Friday, August 10, 2007


Temple of Heaven Wu was the first to declare Beijing the capital city in 1057 BC. Subsequently, the city has gone by the names of Ji, Zhongdu, Dadu, and finally Beijing when the Ming Dynasty Emperor ChengZu chose the name in 1421. Before 1949, Beijing was known as Peking by the Western world. After 1949, the city's name returned to Beijing, as it is known today

Beijing City is an independently administered municipal district. She is situated in the northeastern part of China at an elevation of 43.5m above sea level. The climate in Beijing is of the continental type, with cold and dry winters and hot summers. January is the coldest month (-4 Celsius), while July the warmest (26 Celsius).

Beijing has a whole area of 16808 sq km (about 6500 sq mi), stretching 160 kilometres from east to west and over 180 kilometres north to south. She has 18 districts and counties with Dongcheng, Xicheng, Xuanwu, Chongwen, Chaoyang, Haidian, Fengtai and Shijingshan in the surburbs and Fangshan, Mengtougou, Changping, Tongxian, Shunyi, Daxing, Huairou, Miyun, Pinggu and Yianqing in the outer suburbs. Population in Beijing is about 12 million.Beijing's long and illustrious history started some 500,000 years ago.

It is here that the ancestors of modern Homo sapiens,
Peking men, lived in caves.
Records show that Beijing has been an inhabited city for more than three thousand years and has endured invasions by warlords and foreign powers, devastating fires, the rise and fall of powerful imperial dynasties and has emerged each time as a strong and vibrant city. For more than 800 years, Beijing was a capital city - from the Yuan Dynasty (1271 - 1368) to the Ming (1368 - 1644) and Qing (1644 - 1911) dynasties. Thirty-four emperors have lived and ruled the nation in Beijing and it has been an important trading city from its earliest days.

King Wu of Zhou (Chinese: 周武王; Pinyin: zhōu wŭ wáng) or King Wu of Chou was the first sovereign of the Chinese Zhou Dynasty. Various sources quoted that he died at the age of 93, 54 or 43. Zhou Gong Dan was one of his brothers.
King Wu was the second son of King Wen of Zhou. After ascending to the throne, King Wu tried to accomplish his father's dying wish, the defeat of the Shang Dynasty. King Wu used many wise government officials, and the Zhou government began to grow stronger.
In 1048 BC, King Wu called for a meeting of the surrounding dukes at Meng Jin. More than 800 dukes came to the meeting. In 1046 BC, seeing that the Shang government was in a shambles, King Wu launched an attack along with many neighboring dukes. In the Battle of Muye, Shang forces were destroyed, and King Di Xin of Shang set his palace on fire and burned himself to death.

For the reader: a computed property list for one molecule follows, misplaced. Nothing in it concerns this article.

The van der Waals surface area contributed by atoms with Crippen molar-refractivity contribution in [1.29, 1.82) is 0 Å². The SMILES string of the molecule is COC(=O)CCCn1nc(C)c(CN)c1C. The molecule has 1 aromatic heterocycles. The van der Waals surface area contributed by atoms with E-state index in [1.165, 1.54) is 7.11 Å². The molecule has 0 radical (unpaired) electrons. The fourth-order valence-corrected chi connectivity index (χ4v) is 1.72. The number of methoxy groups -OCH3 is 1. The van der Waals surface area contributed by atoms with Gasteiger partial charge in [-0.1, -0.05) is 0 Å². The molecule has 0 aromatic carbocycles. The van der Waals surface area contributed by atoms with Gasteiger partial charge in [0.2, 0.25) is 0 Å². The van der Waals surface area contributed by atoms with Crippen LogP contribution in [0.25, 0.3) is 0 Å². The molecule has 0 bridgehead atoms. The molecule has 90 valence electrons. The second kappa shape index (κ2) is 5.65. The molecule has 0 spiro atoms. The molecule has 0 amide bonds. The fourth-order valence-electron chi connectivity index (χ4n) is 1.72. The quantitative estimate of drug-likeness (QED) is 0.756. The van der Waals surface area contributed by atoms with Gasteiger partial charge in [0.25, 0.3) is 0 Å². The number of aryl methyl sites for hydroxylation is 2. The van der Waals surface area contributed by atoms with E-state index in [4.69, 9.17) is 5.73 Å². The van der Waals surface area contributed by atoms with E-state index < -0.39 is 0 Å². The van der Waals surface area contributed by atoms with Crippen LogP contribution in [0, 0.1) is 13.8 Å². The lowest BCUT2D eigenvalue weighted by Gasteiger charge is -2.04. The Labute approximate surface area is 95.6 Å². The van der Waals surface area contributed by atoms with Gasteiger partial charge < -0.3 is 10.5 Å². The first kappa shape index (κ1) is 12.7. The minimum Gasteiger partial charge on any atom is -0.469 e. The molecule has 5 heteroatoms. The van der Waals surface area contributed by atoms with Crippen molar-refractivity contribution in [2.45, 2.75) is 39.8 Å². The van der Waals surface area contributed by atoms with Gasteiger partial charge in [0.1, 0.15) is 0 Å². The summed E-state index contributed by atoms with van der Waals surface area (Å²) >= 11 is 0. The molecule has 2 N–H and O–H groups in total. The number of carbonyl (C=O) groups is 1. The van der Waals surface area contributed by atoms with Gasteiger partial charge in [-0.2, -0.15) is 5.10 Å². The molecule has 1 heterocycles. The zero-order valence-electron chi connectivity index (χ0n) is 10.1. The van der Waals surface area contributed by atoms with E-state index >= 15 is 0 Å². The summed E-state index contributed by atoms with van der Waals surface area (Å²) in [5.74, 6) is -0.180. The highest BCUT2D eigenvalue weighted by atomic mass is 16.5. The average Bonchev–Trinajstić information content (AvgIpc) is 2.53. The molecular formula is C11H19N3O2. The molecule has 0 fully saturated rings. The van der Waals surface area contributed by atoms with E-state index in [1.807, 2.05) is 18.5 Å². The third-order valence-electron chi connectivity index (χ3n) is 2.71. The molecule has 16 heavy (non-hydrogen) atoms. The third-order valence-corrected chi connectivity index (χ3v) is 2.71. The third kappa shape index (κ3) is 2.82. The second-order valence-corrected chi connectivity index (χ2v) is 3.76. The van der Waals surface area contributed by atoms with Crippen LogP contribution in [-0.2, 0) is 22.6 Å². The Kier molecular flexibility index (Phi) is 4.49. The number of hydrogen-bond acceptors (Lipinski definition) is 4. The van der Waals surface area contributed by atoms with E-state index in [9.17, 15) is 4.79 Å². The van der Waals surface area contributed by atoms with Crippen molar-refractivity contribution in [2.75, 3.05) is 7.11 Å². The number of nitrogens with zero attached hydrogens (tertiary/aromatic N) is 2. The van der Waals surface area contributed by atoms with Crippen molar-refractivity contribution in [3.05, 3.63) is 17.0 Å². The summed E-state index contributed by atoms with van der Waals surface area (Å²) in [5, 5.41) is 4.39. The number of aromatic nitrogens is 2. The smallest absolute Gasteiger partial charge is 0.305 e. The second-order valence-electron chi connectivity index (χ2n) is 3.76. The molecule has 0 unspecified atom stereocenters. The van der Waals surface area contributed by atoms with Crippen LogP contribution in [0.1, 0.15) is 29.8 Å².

Following the victory, King Wu established many smaller feudal states under the rule of his brothers and generals. He died three years later in 1043 BC.

source Wikipedia

The large bamboo sculpture depicts an old man sitting in his fishing boat, with fish and egrets that catch the fish for this old man.
This bamboo carving actually has a story to it.
It talks about Jiang Tiao Gong, a famous strategist, lived in the 11th century B.C., became advisor to King Wen and his son King Wu, founders of the Zhou dynasty (1122-771 BC). He was supposedly instrumental in aiding the fall of the Shang Dynasty (approximately 1700 BCE - 1045 BCE) and in establishing the Zhou (1045 BCE – 221 BCE). He was the prime minister for the first Zhou emperor and his loyalty and farsightedness in governing spread his fame throughout China.
The legend of Jiang Taigong captured popular imagination.
Jiang Taigong is honored throughout Chinese history as the first great military advisor and the father of strategic studies.
After his wife left him, Jing Tai Gong, went to Wei-shui River (near today’s Xi'an) to fish, knowing that the future Zhou ruler Wenwang (located in central Shaanxi) would come along one day and meet him. The opportunity occurred one day, when King Wen decided to go hunting in the area near the river, where he saw Lu Shang sitting on the grass, fishing with a bamboo pole that had a barbless hook attached to it. (Some claimed that there was no hook on the line.)
The hook was then positioned a few feet above the surface of the water. This unique act of fishing is based on Jiang’s theory that the fish would come to him of their own volition when they were ready.

This action requires the fisherman to be patient and devise the philosophy of "if one waits long enough, things will come their way." (from Jade Dragon Online).

For additional information on Jiang Tiao Gong, see the articles at and

The bamboo carving captured the essence of the story vividly and is quite clever. IT measures 9” h x 18” w x 5” d.

No comments: